Custom Windows Workflow activity for dependency resolution–Part 3

My previous post provided the base framework for resolving dependencies, handling persistence and tearing down resolved dependencies in Windows Workflow. This post will provide the custom activity for exposing resolved dependencies to a workflow.

The original implementation of this activity supported resolving a single dependency. It has slowly evolved into one that can support up to 16 dependencies. The reason for this specific number is that the activity leverages the ScheduleAction method on the NativeActivityContext class. This method has overloads that support up to 16 generic arguments. This avoids the developer needing to use nested activities to achieve the same result if only one dependency was supported.

The ScheduleAction method provides the ability for a child activity to be scheduled for execution with one or more delegate arguments. This is the way that ForEach<T> and ParallelForEach<T> activities work. In these cases the argument defines the item being provided in the iterator of the loop behind the activity. This is seen below being defined as the variable “item”.

image

The custom activity defined here has a concept of the number of arguments that it supports at runtime. This is defined at design time using a GenericArgumentCount enum definition. In part this enum is used to support the design-time experience. The activity also uses this value to ensure that only the intended number of generic arguments are provided to the child activity.

namespace Neovolve.Toolkit.Workflow
{ 
    public enum GenericArgumentCount
    {
        One = 1, 
        Two, 
        Three, 
        Four, 
        Five, 
        Six, 
        Seven, 
        Eight, 
        Nine, 
        Ten, 
        Eleven, 
        Twelve, 
        Thirteen, 
        Fourteen, 
        Fifteen, 
        Sixteen
    }
}

The custom activity for providing dependency resolution is a generic InstanceResolver class. It defines the 16 generic arguments for the type definitions of the 16 possible dependencies to resolve. It inherits from NativeActivity in order to get access to the NativeActivityContext for scheduling child activity execution and for hooking into activity lifecycle events.

namespace Neovolve.Toolkit.Workflow.Activities
{
    using System;
    using System.Activities;
    using System.Activities.Presentation;
    using System.Collections.Generic;
    using System.ComponentModel;
    using System.Diagnostics;
    using System.Drawing;
    using System.Linq;
    using System.Windows;
    using System.Windows.Markup;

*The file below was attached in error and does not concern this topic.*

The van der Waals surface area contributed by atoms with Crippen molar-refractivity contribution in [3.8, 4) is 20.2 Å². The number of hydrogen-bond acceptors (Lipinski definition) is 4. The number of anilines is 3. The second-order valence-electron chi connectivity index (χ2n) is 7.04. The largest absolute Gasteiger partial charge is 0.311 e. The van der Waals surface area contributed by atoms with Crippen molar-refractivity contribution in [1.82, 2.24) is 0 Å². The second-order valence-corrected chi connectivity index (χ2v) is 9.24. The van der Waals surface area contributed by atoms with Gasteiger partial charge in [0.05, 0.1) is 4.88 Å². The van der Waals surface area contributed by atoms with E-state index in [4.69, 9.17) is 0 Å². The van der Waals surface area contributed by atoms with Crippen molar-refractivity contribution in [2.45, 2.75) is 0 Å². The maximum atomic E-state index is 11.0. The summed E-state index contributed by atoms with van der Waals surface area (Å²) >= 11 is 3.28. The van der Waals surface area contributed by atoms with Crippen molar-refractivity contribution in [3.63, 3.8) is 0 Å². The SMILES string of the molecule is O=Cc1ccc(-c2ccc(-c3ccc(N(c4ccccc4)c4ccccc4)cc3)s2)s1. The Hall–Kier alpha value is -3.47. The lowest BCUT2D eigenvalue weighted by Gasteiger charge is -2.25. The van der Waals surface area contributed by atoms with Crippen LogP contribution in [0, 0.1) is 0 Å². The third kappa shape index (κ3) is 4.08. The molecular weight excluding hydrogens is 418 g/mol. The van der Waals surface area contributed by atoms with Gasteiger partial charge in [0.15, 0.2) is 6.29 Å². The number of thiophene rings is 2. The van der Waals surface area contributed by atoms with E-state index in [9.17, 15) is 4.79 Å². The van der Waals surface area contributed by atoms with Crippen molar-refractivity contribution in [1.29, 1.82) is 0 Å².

using Neovolve.Toolkit.Workflow.Extensions;

    [ToolboxBitmap(typeof(InstanceResolver), "brick.png")]
    [ContentProperty("Body")]
    public class InstanceResolver<T1, T2, T3, T4, T5, T6, T7, T8, T9, T10, T11, T12, T13, T14, T15, T16> : NativeActivity, IActivityTemplateFactory
    {
        private readonly Variable<List<Guid>> _handlers = new Variable<List<Guid>>();

        public InstanceResolver()
        {
            ArgumentCount = GenericArgumentCount.One;
            DisplayName = InstanceResolver.GenerateDisplayName(GetType(), ArgumentCount);
            Body = new ActivityAction
                <InstanceHandler<T1>, InstanceHandler<T2>, InstanceHandler<T3>, InstanceHandler<T4>, InstanceHandler<T5>, InstanceHandler<T6>, 
                    InstanceHandler<T7>, InstanceHandler<T8>, InstanceHandler<T9>, InstanceHandler<T10>, InstanceHandler<T11>, InstanceHandler<T12>, 
                    InstanceHandler<T13>, InstanceHandler<T14>, InstanceHandler<T15>, InstanceHandler<T16>>
                   {
                       Argument1 = new DelegateInArgument<InstanceHandler<T1>>("handler1"), 
                       Argument2 = new DelegateInArgument<InstanceHandler<T2>>("handler2"), 
                       Argument3 = new DelegateInArgument<InstanceHandler<T3>>("handler3"), 
                       Argument4 = new DelegateInArgument<InstanceHandler<T4>>("handler4"), 
                       Argument5 = new DelegateInArgument<InstanceHandler<T5>>("handler5"), 
                       Argument6 = new DelegateInArgument<InstanceHandler<T6>>("handler6"), 
                       Argument7 = new DelegateInArgument<InstanceHandler<T7>>("handler7"), 
                       Argument8 = new DelegateInArgument<InstanceHandler<T8>>("handler8"), 
                       Argument9 = new DelegateInArgument<InstanceHandler<T9>>("handler9"), 
                       Argument10 = new DelegateInArgument<InstanceHandler<T10>>("handler10"), 
                       Argument11 = new DelegateInArgument<InstanceHandler<T11>>("handler11"), 
                       Argument12 = new DelegateInArgument<InstanceHandler<T12>>("handler12"),